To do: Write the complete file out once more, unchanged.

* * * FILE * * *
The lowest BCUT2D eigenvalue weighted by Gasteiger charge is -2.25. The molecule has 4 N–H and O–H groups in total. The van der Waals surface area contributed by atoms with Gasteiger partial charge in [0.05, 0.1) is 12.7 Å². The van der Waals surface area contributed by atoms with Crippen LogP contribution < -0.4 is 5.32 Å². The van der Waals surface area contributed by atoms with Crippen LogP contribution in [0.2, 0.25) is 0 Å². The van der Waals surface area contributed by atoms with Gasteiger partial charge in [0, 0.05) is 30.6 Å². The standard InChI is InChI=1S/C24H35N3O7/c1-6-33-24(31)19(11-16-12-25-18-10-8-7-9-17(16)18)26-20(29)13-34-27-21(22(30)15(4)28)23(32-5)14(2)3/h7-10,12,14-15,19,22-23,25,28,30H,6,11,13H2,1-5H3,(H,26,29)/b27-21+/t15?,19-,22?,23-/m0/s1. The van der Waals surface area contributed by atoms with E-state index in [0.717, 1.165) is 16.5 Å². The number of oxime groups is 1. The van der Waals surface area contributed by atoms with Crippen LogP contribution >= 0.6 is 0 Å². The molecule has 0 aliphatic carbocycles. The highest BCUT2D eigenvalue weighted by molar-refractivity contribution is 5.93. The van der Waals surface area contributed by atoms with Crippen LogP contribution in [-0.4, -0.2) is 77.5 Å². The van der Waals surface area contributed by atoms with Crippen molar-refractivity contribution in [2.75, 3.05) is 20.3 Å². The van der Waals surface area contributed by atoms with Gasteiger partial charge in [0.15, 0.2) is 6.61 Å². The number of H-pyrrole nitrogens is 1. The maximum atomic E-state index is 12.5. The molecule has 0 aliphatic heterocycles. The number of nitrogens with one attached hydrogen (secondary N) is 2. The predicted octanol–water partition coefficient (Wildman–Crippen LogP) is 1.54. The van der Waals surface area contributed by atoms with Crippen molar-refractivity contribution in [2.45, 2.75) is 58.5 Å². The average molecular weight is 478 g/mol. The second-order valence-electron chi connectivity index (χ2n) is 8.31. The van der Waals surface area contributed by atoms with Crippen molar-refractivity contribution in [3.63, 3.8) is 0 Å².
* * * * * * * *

The lowest BCUT2D eigenvalue weighted by Gasteiger charge is -2.25. The molecule has 4 N–H and O–H groups in total. The van der Waals surface area contributed by atoms with Gasteiger partial charge in [0.05, 0.1) is 12.7 Å². The van der Waals surface area contributed by atoms with Crippen LogP contribution < -0.4 is 5.32 Å². The van der Waals surface area contributed by atoms with Crippen LogP contribution in [0.2, 0.25) is 0 Å². The van der Waals surface area contributed by atoms with Gasteiger partial charge in [0, 0.05) is 30.6 Å². The standard InChI is InChI=1S/C24H35N3O7/c1-6-33-24(31)19(11-16-12-25-18-10-8-7-9-17(16)18)26-20(29)13-34-27-21(22(30)15(4)28)23(32-5)14(2)3/h7-10,12,14-15,19,22-23,25,28,30H,6,11,13H2,1-5H3,(H,26,29)/b27-21+/t15?,19-,22?,23-/m0/s1. The van der Waals surface area contributed by atoms with E-state index in [0.717, 1.165) is 16.5 Å². The number of oxime groups is 1. The van der Waals surface area contributed by atoms with Crippen LogP contribution >= 0.6 is 0 Å². The molecule has 0 aliphatic carbocycles. The highest BCUT2D eigenvalue weighted by molar-refractivity contribution is 5.93. The van der Waals surface area contributed by atoms with Crippen LogP contribution in [-0.4, -0.2) is 77.5 Å². The van der Waals surface area contributed by atoms with Crippen molar-refractivity contribution in [2.75, 3.05) is 20.3 Å². The van der Waals surface area contributed by atoms with Gasteiger partial charge in [0.15, 0.2) is 6.61 Å². The number of H-pyrrole nitrogens is 1. The maximum atomic E-state index is 12.5. The molecule has 0 aliphatic heterocycles. The number of nitrogens with one attached hydrogen (secondary N) is 2. The predicted octanol–water partition coefficient (Wildman–Crippen LogP) is 1.54. The van der Waals surface area contributed by atoms with Crippen molar-refractivity contribution in [2.45, 2.75) is 58.5 Å². The average molecular weight is 478 g/mol. The second-order valence-electron chi connectivity index (χ2n) is 8.31. The van der Waals surface area contributed by atoms with Crippen molar-refractivity contribution in [3.63, 3.8) is 0 Å².